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HORROR-SHOW On Closer Listen


Horrorshow play Settlers Tavern, Margaret River, on Wednesday, April 2, and The Bakery on Friday, April 4. MATTHEW TOMICH reports.

Horrorshow may seem like unlikely candidates for an acoustic set. At first listen, the Sydney duo’s sound is steeped in the fundamental hip hop tropes of cut and paste beats, rapid-fire rhymes and the occasional synth and brass sample.

But on closer listen, there’s sophistication and nuance in the deft lyricism of Nick Bryant-Smith and the multi-layered songwriting of Horrorshow’s producer Adit Gauchan that makes a stripped-down and intimate acoustic tour a natural fit.

“We’ve actually been doing these sorts of shows since way back when we first started writing together,” says Bryant-Smith, otherwise known as MC Solo, from the back of a tour van headed from the Sunshine Coast to Brisbane. “But back then, we were doing them, on a much smaller scale, which was basically just to our mates at a local pub or something. But we’ve always had a network of really talented musician friends around us so we’ve always hung out and jammed with them and this tour is an extension of that whole format. I guess we’ve sort of had this up our sleeve for many years but it’s cool to finally take it out on the road and show it off to people.”

It’s not the first time Horrorshow have brought the acoustic format to a large audience, either – in 2011, the group performed an unplugged set at The Basement in Sydney. The next year, they brought that show to The Spiegeltent at the Brisbane Festival, which was recorded and released for free on Bandcamp. And last year, Horrorshow performed a cover of Lou Reed’s Walk On The Wild Side mixed with A Tribe Called Quest’s Can I Kick It? for the triple j series. Like A Version, a song that’s made its way into most of their sets on this tour so far.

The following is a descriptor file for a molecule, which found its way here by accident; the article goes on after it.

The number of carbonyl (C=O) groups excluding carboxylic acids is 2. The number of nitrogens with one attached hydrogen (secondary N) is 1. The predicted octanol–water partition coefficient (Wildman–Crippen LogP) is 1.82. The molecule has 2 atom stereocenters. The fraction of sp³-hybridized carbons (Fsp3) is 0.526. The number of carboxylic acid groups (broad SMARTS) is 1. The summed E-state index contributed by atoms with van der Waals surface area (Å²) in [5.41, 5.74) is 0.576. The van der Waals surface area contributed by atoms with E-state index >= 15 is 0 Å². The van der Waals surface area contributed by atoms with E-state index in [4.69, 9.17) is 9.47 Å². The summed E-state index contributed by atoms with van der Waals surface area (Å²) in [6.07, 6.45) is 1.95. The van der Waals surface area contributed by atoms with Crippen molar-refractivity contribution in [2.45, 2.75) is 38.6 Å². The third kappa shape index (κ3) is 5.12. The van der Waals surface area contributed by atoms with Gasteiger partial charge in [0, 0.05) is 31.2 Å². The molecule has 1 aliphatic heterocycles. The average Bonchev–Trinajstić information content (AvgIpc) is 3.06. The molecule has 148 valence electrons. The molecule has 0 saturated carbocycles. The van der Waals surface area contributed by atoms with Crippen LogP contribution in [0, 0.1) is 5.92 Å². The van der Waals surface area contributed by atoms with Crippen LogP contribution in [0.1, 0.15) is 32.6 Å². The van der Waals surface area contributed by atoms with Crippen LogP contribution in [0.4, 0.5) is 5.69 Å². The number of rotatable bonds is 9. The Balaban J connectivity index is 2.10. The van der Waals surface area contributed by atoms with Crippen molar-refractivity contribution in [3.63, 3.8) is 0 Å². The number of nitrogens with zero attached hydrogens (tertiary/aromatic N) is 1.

For Bryant-Smith, these shows – billed as the Listen Close tour – give he and Gauchan a sort of flexibility with their performance that’s harder to achieve when you’re working with backing tracks and pre-programming.

“There’s definitely room to be a bit more spontaneous or change shit up when you don’t have songs all joined together in a Serato crate,” he says. “When it’s all live you’re able to turn around to the band and say we’ll do this instead or we’ll change the order of this or speed up or slow down or whatever. There’s definitely a bit more room for spontaneity and we’ve been trying to just roll with that and embrace it and see what happens in that live moment when we’re all up there.

The nationwide jaunt finishes up in early April, after which Horrorshow will reunite with fellow Sydneysiders Spit Syndicate, Jackie Onassis and Joyride as the collective One Day to tour with Groovin The Moo. Beyond that, Bryant-Smith says he’s keen to return to the studio and commence work on album number four.
“I don’t think we’ll get it out this year. That would be awesome. That would be fucking awesome. I’d love that. But history tells me it usually takes a bit longer than that, though it’s definitely not going to be four years between albums like it was with our last one. So we want to come back with some new music as soon as we can but there’s just so much stuff going on, it’s hard to get back in the studio. So we can keep our fingers crossed for this year, but just as soon as possible is our plan.

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